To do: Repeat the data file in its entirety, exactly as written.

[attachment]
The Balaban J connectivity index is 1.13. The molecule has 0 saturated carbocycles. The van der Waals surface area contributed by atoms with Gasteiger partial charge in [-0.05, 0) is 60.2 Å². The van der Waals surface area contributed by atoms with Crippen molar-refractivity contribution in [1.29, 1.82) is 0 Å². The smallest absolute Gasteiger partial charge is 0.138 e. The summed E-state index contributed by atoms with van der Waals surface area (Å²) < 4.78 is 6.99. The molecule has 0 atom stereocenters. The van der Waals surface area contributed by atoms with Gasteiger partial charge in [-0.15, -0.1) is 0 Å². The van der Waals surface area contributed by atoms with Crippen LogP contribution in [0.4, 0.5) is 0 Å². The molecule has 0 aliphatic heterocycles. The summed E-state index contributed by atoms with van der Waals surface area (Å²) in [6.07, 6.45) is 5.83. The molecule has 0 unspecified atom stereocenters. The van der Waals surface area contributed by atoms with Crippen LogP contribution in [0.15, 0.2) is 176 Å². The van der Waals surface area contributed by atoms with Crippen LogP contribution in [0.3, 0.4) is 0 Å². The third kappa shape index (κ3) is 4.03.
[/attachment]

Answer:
The Balaban J connectivity index is 1.13. The molecule has 0 saturated carbocycles. The van der Waals surface area contributed by atoms with Gasteiger partial charge in [-0.05, 0) is 60.2 Å². The van der Waals surface area contributed by atoms with Crippen molar-refractivity contribution in [1.29, 1.82) is 0 Å². The smallest absolute Gasteiger partial charge is 0.138 e. The summed E-state index contributed by atoms with van der Waals surface area (Å²) < 4.78 is 6.99. The molecule has 0 atom stereocenters. The van der Waals surface area contributed by atoms with Gasteiger partial charge in [-0.15, -0.1) is 0 Å². The van der Waals surface area contributed by atoms with Crippen LogP contribution in [0.4, 0.5) is 0 Å². The molecule has 0 aliphatic heterocycles. The summed E-state index contributed by atoms with van der Waals surface area (Å²) in [6.07, 6.45) is 5.83. The molecule has 0 unspecified atom stereocenters. The van der Waals surface area contributed by atoms with Crippen LogP contribution in [0.15, 0.2) is 176 Å². The van der Waals surface area contributed by atoms with Crippen LogP contribution in [0.3, 0.4) is 0 Å². The third kappa shape index (κ3) is 4.03.